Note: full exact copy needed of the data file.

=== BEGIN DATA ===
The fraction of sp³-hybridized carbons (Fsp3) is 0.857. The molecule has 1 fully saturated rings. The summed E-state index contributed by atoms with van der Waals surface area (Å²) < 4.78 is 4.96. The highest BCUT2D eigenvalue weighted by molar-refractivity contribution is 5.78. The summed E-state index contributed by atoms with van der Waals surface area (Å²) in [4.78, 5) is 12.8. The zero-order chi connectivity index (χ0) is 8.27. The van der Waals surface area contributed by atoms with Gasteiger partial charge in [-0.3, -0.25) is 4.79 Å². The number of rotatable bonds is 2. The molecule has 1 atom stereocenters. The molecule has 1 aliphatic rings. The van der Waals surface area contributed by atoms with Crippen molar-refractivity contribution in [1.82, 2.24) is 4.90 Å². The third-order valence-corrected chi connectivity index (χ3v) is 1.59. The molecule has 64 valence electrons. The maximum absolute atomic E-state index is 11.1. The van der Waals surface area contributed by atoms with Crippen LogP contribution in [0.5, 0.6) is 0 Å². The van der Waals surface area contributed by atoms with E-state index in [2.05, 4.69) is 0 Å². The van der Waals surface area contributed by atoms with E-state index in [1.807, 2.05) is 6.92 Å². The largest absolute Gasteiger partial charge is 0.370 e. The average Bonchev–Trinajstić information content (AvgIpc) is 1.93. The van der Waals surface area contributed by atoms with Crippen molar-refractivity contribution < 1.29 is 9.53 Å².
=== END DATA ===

The fraction of sp³-hybridized carbons (Fsp3) is 0.857. The molecule has 1 fully saturated rings. The summed E-state index contributed by atoms with van der Waals surface area (Å²) < 4.78 is 4.96. The highest BCUT2D eigenvalue weighted by molar-refractivity contribution is 5.78. The summed E-state index contributed by atoms with van der Waals surface area (Å²) in [4.78, 5) is 12.8. The zero-order chi connectivity index (χ0) is 8.27. The van der Waals surface area contributed by atoms with Gasteiger partial charge in [-0.3, -0.25) is 4.79 Å². The number of rotatable bonds is 2. The molecule has 1 atom stereocenters. The molecule has 1 aliphatic rings. The van der Waals surface area contributed by atoms with Crippen molar-refractivity contribution in [1.82, 2.24) is 4.90 Å². The third-order valence-corrected chi connectivity index (χ3v) is 1.59. The molecule has 64 valence electrons. The maximum absolute atomic E-state index is 11.1. The van der Waals surface area contributed by atoms with Crippen LogP contribution in [0.5, 0.6) is 0 Å². The van der Waals surface area contributed by atoms with E-state index in [2.05, 4.69) is 0 Å². The van der Waals surface area contributed by atoms with E-state index in [1.807, 2.05) is 6.92 Å². The largest absolute Gasteiger partial charge is 0.370 e. The average Bonchev–Trinajstić information content (AvgIpc) is 1.93. The van der Waals surface area contributed by atoms with Crippen molar-refractivity contribution < 1.29 is 9.53 Å².